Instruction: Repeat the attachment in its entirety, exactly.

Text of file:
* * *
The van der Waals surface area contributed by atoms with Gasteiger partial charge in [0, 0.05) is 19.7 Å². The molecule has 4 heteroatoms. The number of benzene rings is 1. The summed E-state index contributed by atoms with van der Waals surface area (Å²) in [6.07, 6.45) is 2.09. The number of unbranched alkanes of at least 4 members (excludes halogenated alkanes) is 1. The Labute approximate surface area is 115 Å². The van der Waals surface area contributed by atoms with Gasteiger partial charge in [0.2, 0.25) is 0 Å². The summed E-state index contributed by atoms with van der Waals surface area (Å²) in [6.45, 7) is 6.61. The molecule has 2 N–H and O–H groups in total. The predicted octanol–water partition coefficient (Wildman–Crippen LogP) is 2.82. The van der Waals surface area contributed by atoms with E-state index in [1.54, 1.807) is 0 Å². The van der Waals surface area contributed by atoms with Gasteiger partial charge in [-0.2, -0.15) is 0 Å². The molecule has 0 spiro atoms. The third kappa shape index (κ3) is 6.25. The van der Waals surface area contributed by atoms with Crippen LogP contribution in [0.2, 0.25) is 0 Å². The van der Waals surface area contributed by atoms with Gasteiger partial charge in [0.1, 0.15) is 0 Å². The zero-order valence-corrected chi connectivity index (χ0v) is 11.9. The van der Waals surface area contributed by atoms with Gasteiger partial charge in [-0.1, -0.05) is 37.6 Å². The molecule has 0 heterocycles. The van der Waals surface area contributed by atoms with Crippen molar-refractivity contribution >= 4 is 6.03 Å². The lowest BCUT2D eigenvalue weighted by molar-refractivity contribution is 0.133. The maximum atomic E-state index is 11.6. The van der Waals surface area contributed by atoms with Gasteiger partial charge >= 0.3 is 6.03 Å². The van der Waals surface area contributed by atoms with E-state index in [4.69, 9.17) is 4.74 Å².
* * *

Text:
The van der Waals surface area contributed by atoms with Gasteiger partial charge in [0, 0.05) is 19.7 Å². The molecule has 4 heteroatoms. The number of benzene rings is 1. The summed E-state index contributed by atoms with van der Waals surface area (Å²) in [6.07, 6.45) is 2.09. The number of unbranched alkanes of at least 4 members (excludes halogenated alkanes) is 1. The Labute approximate surface area is 115 Å². The van der Waals surface area contributed by atoms with Gasteiger partial charge in [0.2, 0.25) is 0 Å². The summed E-state index contributed by atoms with van der Waals surface area (Å²) in [6.45, 7) is 6.61. The molecule has 2 N–H and O–H groups in total. The predicted octanol–water partition coefficient (Wildman–Crippen LogP) is 2.82. The van der Waals surface area contributed by atoms with E-state index in [1.54, 1.807) is 0 Å². The van der Waals surface area contributed by atoms with Gasteiger partial charge in [-0.2, -0.15) is 0 Å². The molecule has 0 spiro atoms. The third kappa shape index (κ3) is 6.25. The van der Waals surface area contributed by atoms with Crippen LogP contribution in [0.2, 0.25) is 0 Å². The van der Waals surface area contributed by atoms with Gasteiger partial charge in [0.1, 0.15) is 0 Å². The zero-order valence-corrected chi connectivity index (χ0v) is 11.9. The van der Waals surface area contributed by atoms with Gasteiger partial charge in [-0.1, -0.05) is 37.6 Å². The molecule has 0 heterocycles. The van der Waals surface area contributed by atoms with Crippen molar-refractivity contribution >= 4 is 6.03 Å². The lowest BCUT2D eigenvalue weighted by molar-refractivity contribution is 0.133. The maximum atomic E-state index is 11.6. The van der Waals surface area contributed by atoms with Gasteiger partial charge >= 0.3 is 6.03 Å². The van der Waals surface area contributed by atoms with E-state index in [4.69, 9.17) is 4.74 Å².